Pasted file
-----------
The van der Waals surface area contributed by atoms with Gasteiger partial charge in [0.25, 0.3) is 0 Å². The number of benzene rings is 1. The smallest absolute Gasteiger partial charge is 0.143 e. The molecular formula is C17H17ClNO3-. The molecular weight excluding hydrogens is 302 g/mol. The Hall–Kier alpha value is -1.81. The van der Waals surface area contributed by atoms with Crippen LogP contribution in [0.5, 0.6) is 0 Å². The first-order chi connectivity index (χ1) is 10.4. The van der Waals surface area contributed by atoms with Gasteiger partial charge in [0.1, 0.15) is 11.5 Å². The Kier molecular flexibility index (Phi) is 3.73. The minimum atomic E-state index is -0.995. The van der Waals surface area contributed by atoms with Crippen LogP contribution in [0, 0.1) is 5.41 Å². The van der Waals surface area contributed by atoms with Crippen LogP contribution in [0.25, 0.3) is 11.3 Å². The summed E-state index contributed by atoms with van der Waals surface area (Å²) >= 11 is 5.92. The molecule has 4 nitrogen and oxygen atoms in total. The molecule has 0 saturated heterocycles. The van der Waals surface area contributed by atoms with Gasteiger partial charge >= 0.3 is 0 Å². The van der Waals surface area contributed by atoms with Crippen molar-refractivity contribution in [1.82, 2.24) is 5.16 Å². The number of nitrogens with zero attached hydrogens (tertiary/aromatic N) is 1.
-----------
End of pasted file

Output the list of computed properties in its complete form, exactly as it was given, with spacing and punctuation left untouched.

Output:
The van der Waals surface area contributed by atoms with Gasteiger partial charge in [0.25, 0.3) is 0 Å². The number of benzene rings is 1. The smallest absolute Gasteiger partial charge is 0.143 e. The molecular formula is C17H17ClNO3-. The molecular weight excluding hydrogens is 302 g/mol. The Hall–Kier alpha value is -1.81. The van der Waals surface area contributed by atoms with Crippen LogP contribution in [0.5, 0.6) is 0 Å². The first-order chi connectivity index (χ1) is 10.4. The van der Waals surface area contributed by atoms with Gasteiger partial charge in [0.1, 0.15) is 11.5 Å². The Kier molecular flexibility index (Phi) is 3.73. The minimum atomic E-state index is -0.995. The van der Waals surface area contributed by atoms with Crippen LogP contribution in [0, 0.1) is 5.41 Å². The van der Waals surface area contributed by atoms with Crippen LogP contribution in [0.25, 0.3) is 11.3 Å². The summed E-state index contributed by atoms with van der Waals surface area (Å²) >= 11 is 5.92. The molecule has 4 nitrogen and oxygen atoms in total. The molecule has 0 saturated heterocycles. The van der Waals surface area contributed by atoms with Gasteiger partial charge >= 0.3 is 0 Å². The van der Waals surface area contributed by atoms with Crippen molar-refractivity contribution in [1.82, 2.24) is 5.16 Å². The number of nitrogens with zero attached hydrogens (tertiary/aromatic N) is 1.